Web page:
It is called a submerged volcano Home Reef After a 16-year hibernation in the central Tonga Islands, a sardines pops its head out of the blue.
On 10 September 2022, lava and rock fragments began seeping into the sea 25 kilometers (15 miles) southwest of Lad Island.When steam and ash plumes erupt over the surface of the waves.
Debris slowly piled up on a new island, covering an area of 4,000 square meters (one acre), reaching a height of 10 meters (33 feet) within days.
Although it does not grow very tall, Tonga Geographical Services (TGS) officials on September 20 declared The island grew sixfold, expanding to 24,000 square meters.
Like a phoenix rising from the ashes, this unnamed structure will plunge back into the blazing ‘Ring of Fire’ of the Pacific Ocean, long before any mariner sets foot on its rocky shores.
The last time the Home Reef gave birth to a new island, in 2006, it took a year for ocean waves to erode its crest. At this time, the ridge is very narrow.
The 2006 event produced so much debris from the submerged Tonga volcano that an expansive sheet of foamy volcanic glass called pumice drifted across the South Pacific, giving the land an eerie appearance.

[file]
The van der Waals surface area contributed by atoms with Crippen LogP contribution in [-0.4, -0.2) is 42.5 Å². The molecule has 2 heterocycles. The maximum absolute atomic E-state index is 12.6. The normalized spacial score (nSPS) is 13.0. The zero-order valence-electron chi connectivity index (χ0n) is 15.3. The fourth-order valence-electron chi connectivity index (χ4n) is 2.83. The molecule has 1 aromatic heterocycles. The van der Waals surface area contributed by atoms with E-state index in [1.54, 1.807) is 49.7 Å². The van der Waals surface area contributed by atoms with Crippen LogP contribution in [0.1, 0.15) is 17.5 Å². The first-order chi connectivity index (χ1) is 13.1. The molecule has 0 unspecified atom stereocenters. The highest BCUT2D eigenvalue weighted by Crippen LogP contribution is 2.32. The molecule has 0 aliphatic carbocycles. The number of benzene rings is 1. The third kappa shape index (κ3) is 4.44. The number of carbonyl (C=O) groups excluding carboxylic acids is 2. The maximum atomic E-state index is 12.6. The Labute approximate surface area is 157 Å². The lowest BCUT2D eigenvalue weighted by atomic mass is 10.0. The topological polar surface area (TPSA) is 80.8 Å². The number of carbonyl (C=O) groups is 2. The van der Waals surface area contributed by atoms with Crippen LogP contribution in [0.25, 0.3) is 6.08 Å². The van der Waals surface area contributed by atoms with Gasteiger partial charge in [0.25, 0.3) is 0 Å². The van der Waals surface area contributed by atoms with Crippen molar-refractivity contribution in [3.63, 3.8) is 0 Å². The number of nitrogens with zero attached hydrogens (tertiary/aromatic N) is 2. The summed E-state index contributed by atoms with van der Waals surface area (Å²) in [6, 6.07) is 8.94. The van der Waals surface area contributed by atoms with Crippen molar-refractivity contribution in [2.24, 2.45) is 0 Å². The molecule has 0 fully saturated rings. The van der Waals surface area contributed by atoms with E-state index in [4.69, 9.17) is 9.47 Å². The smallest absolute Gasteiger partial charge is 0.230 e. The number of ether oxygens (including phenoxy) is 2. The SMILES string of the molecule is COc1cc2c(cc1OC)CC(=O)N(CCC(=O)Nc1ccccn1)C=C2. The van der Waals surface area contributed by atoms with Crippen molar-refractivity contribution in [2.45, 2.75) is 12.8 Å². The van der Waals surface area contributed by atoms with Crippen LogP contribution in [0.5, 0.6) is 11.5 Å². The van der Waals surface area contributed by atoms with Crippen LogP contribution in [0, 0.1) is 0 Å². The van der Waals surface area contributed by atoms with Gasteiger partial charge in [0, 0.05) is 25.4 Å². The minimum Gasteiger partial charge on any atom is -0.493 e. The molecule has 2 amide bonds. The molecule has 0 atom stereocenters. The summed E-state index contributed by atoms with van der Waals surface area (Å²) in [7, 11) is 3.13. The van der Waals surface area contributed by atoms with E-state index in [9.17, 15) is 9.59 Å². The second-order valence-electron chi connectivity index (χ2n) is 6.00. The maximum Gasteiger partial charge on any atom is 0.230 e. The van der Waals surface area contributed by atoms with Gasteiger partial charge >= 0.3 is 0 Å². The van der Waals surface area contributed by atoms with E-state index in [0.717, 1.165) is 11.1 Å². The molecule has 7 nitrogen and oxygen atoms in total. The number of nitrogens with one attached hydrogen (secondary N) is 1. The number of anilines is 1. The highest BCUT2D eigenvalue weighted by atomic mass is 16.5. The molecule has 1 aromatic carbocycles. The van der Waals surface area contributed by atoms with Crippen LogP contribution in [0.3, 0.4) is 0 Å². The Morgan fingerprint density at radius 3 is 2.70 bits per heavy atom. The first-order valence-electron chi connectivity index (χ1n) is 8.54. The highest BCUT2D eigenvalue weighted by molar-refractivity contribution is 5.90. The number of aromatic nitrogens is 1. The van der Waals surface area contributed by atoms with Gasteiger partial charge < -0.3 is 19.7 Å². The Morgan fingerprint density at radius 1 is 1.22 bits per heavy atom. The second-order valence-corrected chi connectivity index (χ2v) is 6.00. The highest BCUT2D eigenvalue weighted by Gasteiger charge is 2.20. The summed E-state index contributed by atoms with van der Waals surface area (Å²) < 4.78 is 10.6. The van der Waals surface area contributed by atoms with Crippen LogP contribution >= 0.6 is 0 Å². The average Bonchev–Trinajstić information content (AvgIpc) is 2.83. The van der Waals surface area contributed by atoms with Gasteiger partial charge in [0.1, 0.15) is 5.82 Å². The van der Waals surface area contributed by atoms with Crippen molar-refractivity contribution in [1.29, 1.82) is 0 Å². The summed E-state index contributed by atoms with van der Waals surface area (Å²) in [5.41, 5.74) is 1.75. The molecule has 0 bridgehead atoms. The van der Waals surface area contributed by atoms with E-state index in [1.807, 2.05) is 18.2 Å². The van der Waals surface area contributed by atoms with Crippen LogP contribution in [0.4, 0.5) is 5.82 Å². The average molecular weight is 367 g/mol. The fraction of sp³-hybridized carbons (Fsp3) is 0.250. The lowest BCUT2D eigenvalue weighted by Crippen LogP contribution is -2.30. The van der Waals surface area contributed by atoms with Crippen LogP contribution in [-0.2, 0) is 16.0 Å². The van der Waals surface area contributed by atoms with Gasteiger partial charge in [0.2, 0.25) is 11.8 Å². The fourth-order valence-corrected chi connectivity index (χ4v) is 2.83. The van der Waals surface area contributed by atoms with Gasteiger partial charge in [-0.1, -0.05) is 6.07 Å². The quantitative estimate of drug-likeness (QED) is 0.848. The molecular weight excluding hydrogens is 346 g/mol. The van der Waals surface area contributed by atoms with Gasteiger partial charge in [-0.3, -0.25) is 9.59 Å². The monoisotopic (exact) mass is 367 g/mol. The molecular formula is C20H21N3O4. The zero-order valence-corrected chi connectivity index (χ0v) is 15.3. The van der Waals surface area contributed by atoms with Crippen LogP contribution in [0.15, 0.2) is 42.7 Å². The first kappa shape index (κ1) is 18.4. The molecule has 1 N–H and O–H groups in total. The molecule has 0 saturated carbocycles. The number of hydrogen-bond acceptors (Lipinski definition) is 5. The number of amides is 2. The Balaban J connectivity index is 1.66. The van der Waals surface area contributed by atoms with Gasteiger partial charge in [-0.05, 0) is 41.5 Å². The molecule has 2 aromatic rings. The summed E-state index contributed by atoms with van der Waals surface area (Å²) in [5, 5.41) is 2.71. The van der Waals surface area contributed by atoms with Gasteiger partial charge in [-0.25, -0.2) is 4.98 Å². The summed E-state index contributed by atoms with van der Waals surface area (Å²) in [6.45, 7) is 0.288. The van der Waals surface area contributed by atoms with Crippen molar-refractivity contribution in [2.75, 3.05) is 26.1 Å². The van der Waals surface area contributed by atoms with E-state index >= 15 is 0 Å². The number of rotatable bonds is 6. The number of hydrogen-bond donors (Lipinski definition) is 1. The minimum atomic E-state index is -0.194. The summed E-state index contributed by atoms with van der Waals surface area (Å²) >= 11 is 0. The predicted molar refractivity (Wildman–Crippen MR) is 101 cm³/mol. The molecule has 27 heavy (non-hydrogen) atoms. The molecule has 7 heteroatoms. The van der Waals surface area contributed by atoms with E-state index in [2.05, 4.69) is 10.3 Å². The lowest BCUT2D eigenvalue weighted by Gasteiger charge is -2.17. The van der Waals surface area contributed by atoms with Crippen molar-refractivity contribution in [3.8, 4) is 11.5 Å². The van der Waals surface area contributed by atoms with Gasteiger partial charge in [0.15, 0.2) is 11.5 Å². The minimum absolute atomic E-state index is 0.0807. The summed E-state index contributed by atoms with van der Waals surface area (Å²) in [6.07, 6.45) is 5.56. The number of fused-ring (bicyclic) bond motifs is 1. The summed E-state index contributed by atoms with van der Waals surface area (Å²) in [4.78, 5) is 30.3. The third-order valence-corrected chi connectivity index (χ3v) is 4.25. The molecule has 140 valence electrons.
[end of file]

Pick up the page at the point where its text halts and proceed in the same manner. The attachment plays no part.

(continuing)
Footage of the raft can be seen below:
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The sea mount responsible for these short-lived structures is located in a part of the Pacific Ocean. Tonga-Kermadec Sub-ZoneIt hosts the world’s fastest-converging tectonic plates.
Here, the Pacific Plate is rapidly slipping under two other plates (Kermadec and Tonga) at a rate of about 24 centimeters (9 in) per year, creating the world’s second deepest trench and most active volcanic arc.
In fact, this long seafloor ridge that stretches from Tonga to New Zealand has the highest density of underwater volcanoes anywhere on Earth.
Satellite images of Hom Rip’s latest eruption capture its new island formation in stunning detail. The image below was released by NASA on September 14 using US Geological Survey data.
It shows not only the long trail of smoke, but also the intense discoloration of the surrounding sea.
A follow-up image taken on September 18 using USGS data and shared by TGS on Facebook zooms in on the volcanic fallout, seen below.
The water is cloudy, likely the result of superheated acidic seawater mixed with pieces of volcanic rock and debris. Latest press release From NASA.
“Volcano poses low risks to aviation community and residents of Vava’u and Ha’pai,” TGS declared On September 20.
“However, all mariners are advised to sail beyond 4 kilometers from the Home Reef until further notice.”
From September 25, there are No more sight Volcanic ash or steam from the Pacific. The home reef is over for now, and we can appreciate its latest gift to the ocean as best we can.
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